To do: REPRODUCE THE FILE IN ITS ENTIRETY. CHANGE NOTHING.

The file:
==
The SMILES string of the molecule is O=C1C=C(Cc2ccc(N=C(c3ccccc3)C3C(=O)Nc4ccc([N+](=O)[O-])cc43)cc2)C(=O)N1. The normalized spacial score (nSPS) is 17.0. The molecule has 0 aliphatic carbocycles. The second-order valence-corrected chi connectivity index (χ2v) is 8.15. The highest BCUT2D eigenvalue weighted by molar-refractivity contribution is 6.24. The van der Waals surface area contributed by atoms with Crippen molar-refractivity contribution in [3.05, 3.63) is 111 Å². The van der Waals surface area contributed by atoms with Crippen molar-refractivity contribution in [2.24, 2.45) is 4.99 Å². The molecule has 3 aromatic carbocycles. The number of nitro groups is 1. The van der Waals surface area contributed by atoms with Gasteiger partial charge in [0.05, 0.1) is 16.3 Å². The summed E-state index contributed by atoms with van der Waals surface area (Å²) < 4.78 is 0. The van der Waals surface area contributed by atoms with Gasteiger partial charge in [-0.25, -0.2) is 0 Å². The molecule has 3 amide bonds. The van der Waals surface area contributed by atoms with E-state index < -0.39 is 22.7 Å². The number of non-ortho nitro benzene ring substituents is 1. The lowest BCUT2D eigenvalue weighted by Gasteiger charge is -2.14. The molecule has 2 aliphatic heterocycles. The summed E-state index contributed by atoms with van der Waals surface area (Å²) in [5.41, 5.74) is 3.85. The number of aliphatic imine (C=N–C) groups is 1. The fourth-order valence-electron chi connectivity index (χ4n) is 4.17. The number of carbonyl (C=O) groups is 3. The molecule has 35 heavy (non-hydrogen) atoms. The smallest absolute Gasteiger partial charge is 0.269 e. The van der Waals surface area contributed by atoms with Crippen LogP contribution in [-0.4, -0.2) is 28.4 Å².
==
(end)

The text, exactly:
The SMILES string of the molecule is O=C1C=C(Cc2ccc(N=C(c3ccccc3)C3C(=O)Nc4ccc([N+](=O)[O-])cc43)cc2)C(=O)N1. The normalized spacial score (nSPS) is 17.0. The molecule has 0 aliphatic carbocycles. The second-order valence-corrected chi connectivity index (χ2v) is 8.15. The highest BCUT2D eigenvalue weighted by molar-refractivity contribution is 6.24. The van der Waals surface area contributed by atoms with Crippen molar-refractivity contribution in [3.05, 3.63) is 111 Å². The van der Waals surface area contributed by atoms with Crippen molar-refractivity contribution in [2.24, 2.45) is 4.99 Å². The molecule has 3 aromatic carbocycles. The number of nitro groups is 1. The van der Waals surface area contributed by atoms with Gasteiger partial charge in [0.05, 0.1) is 16.3 Å². The summed E-state index contributed by atoms with van der Waals surface area (Å²) < 4.78 is 0. The van der Waals surface area contributed by atoms with Gasteiger partial charge in [-0.25, -0.2) is 0 Å². The molecule has 3 amide bonds. The van der Waals surface area contributed by atoms with E-state index < -0.39 is 22.7 Å². The number of non-ortho nitro benzene ring substituents is 1. The lowest BCUT2D eigenvalue weighted by Gasteiger charge is -2.14. The molecule has 2 aliphatic heterocycles. The summed E-state index contributed by atoms with van der Waals surface area (Å²) in [5.41, 5.74) is 3.85. The number of aliphatic imine (C=N–C) groups is 1. The fourth-order valence-electron chi connectivity index (χ4n) is 4.17. The number of carbonyl (C=O) groups is 3. The molecule has 35 heavy (non-hydrogen) atoms. The smallest absolute Gasteiger partial charge is 0.269 e. The van der Waals surface area contributed by atoms with Crippen LogP contribution in [-0.4, -0.2) is 28.4 Å².